Michael Christie is the author of the novel If I Fall, If I Die, which was longlisted for the Scotiabank Giller Prize, the Kirkus Prize, was selected as a New York Times Editors’ Choice Pick, and was on numerous best-of 2015 lists. His linked collection of stories, The Beggar’s Garden, was longlisted for the Scotiabank Giller Prize, shortlisted for the Writers’ Trust Prize for Fiction, and won the Vancouver Book Award. His essays and book reviews have appeared in the New York Times, the Washington Post, and the Globe & Mail.
Greenwood, his most recent novel, was a national bestseller and was longlisted for the Scotiabank Giller Prize. Rights have been sold in sixteen countries.
A former carpenter and homeless shelter worker, he divides his time between Victoria, British Columbia, and Galiano Island, where he lives with his wife, the writer Cedar Bowers, and their two sons in a timber frame house that he built himself.
A Q & A with Michael Christie
Why did you pursue a career in writing?
I have this persistent inability to view my writing as a career. I’ve had so many different jobs in my life, and I still feel like I could end up doing something other than writing someday. In fact, I view the whole notion of a ‘writing career’ as kind of outdated. It reminds me of that tired and un-useful idea of a person needing to find their “one true love” in order to be fully happy in a relationship, which is demonstrably ludicrous. I write fiction because I love to do it, not because it’s my career. Mostly, I’m pursuing my own enjoyment of the work, and I feel very fortunate for every single day that I’m able to do this.
Can you tell us what it’s like being a professional writer?
I’ve been realizing lately that to be a writer you need to be comfortable living under an enormous cloud of uncertainty (i.e. “Is this novel that I’m spending years of my life writing going to even make sense?), and that’s really hard for some people to withstand. But I don’t really mind the uncertainty part of it. And beyond that, I love the autonomy of writing. The freedom to learn about anything that interests me and then attempt to write about it. It’s all great fun. Also, it sure beats roofing.
“I write fiction because I love to do it, not because it’s my career. Mostly, I’m pursuing my own enjoyment of the work, and I feel very fortunate for every single day that I’m able to do this.”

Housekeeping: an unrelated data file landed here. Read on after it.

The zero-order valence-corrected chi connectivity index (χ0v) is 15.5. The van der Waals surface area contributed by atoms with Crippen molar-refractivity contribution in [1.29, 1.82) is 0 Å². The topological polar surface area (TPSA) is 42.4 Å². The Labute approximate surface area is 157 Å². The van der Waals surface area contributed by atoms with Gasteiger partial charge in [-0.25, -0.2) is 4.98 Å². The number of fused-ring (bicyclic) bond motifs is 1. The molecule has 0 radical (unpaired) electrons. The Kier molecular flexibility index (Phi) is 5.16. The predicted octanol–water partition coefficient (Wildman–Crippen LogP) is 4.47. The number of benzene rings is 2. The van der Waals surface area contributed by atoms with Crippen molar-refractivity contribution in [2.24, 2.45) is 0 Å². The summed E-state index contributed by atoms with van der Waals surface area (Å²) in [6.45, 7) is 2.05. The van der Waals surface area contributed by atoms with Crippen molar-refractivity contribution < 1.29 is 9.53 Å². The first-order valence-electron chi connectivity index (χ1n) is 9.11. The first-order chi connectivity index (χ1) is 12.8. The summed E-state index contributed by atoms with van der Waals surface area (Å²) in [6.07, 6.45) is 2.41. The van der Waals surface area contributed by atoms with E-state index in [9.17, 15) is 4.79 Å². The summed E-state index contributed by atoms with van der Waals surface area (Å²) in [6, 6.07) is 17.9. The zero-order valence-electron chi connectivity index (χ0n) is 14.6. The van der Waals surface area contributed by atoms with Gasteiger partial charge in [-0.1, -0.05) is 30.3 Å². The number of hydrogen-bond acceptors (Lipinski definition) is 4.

Why did you pursue a degree from the Creative Writing program?
I knew that I wanted to write fiction, but I’d never really spoken to anyone about writing before, and I came from a very unliterary background. I also knew that there were things I needed to know, but I didn’t know what they were. But both writing and publishing were like big black boxes to me, and I suppose I came to the Creative Writing program because I wanted to see inside them. I can honestly say that I loved the experience. I don’t think I missed a single day. Meeting so many kind people who cared about writing and language and storytelling as much as I did was a revelation for me.
How did the Creative Writing program help your writing practice?
It was a bit of a blur at the time, but I’ve since realized more and more that the Creative Writing program helped me clarify exactly what I wanted to do as a writer. Though the writing workshop part of things was initially terrifying, it was immensely instructive to get thoughtful feedback on things I’d written. And most of all, by learning to generously critique the fledgling work of others, you become much more adept at critiquing your own writing, which is what really good writers do really well.
Can you tell us a little about your national bestselling book, Greenwood?
It’s a multi-generational family saga that tells the story of 125 years in the lives of the various generations of the Greenwood family and their ongoing relationship with trees and forests. It’s a very difficult book to categorize, and it’s been called everything from eco-fiction to cli-fi to historical fiction to dystopian fiction. So I suppose it’s all those things?
Why did you choose to write a multigenerational family story set in a future of environmental destruction? What do you want readers to take away from your book?
Greenwood only ventures as far as 2038, to a time when something called The Great Withering has killed off much of the world’s forests. But I wish this required more imagination than it did, because it’s something that’s already happening. Where I live on Galiano Island, repeated drought stress is killing many Western red cedars here, trees that have been around for millennia, and it’s heartbreaking to watch. So I suppose I wrote the book because I wanted to investigate the roots of man-made environmental destruction, and I also wanted to tell the story of one particular family’s role in this. I’d like readers to take away from their reading experience some pleasure with respect to the story and the struggles of its characters, as well as maybe a refreshed sense of appreciation for both the complexity and the beauty of the natural world.
“Powerful, precise, careful, and emotional writing will always be the thing that people want to read. My only advice is to work as hard as you can to make your writing all of these things, and it will open many doors for you. But first you have to put in the work. ”
Do you have any forthcoming writing or projects that you’d like to share with us?
I’ve been working on the limited series TV adaption of Greenwood, and I’m working on a new novel that may not end up making any sense to anyone.
Do you have any suggestions for students or new graduates pursuing a writing career?
Powerful, precise, careful, and emotional writing will always be the thing that people want to read. My only advice is to work as hard as you can to make your writing all of these things, and it will open many doors for you. But first you have to put in the work. And a creative writing program is a great place to start.